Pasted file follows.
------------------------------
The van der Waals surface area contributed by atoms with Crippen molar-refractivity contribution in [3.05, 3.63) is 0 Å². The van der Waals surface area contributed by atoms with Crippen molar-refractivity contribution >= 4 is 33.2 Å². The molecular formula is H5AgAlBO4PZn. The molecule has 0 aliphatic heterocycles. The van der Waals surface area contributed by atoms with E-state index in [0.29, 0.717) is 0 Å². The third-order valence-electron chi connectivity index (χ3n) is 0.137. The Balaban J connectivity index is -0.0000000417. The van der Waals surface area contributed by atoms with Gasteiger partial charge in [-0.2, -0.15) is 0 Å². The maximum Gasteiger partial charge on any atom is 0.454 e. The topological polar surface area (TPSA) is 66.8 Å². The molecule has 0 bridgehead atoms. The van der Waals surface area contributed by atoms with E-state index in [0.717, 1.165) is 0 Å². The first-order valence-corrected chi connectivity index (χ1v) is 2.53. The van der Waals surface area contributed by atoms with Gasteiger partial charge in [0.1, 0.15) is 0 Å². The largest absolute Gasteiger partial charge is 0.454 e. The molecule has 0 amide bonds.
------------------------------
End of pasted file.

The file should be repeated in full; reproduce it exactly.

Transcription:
The van der Waals surface area contributed by atoms with Crippen molar-refractivity contribution in [3.05, 3.63) is 0 Å². The van der Waals surface area contributed by atoms with Crippen molar-refractivity contribution >= 4 is 33.2 Å². The molecular formula is H5AgAlBO4PZn. The molecule has 0 aliphatic heterocycles. The van der Waals surface area contributed by atoms with E-state index in [0.29, 0.717) is 0 Å². The third-order valence-electron chi connectivity index (χ3n) is 0.137. The Balaban J connectivity index is -0.0000000417. The van der Waals surface area contributed by atoms with Gasteiger partial charge in [-0.2, -0.15) is 0 Å². The maximum Gasteiger partial charge on any atom is 0.454 e. The topological polar surface area (TPSA) is 66.8 Å². The molecule has 0 bridgehead atoms. The van der Waals surface area contributed by atoms with E-state index in [0.717, 1.165) is 0 Å². The first-order valence-corrected chi connectivity index (χ1v) is 2.53. The van der Waals surface area contributed by atoms with Gasteiger partial charge in [0.1, 0.15) is 0 Å². The largest absolute Gasteiger partial charge is 0.454 e. The molecule has 0 amide bonds.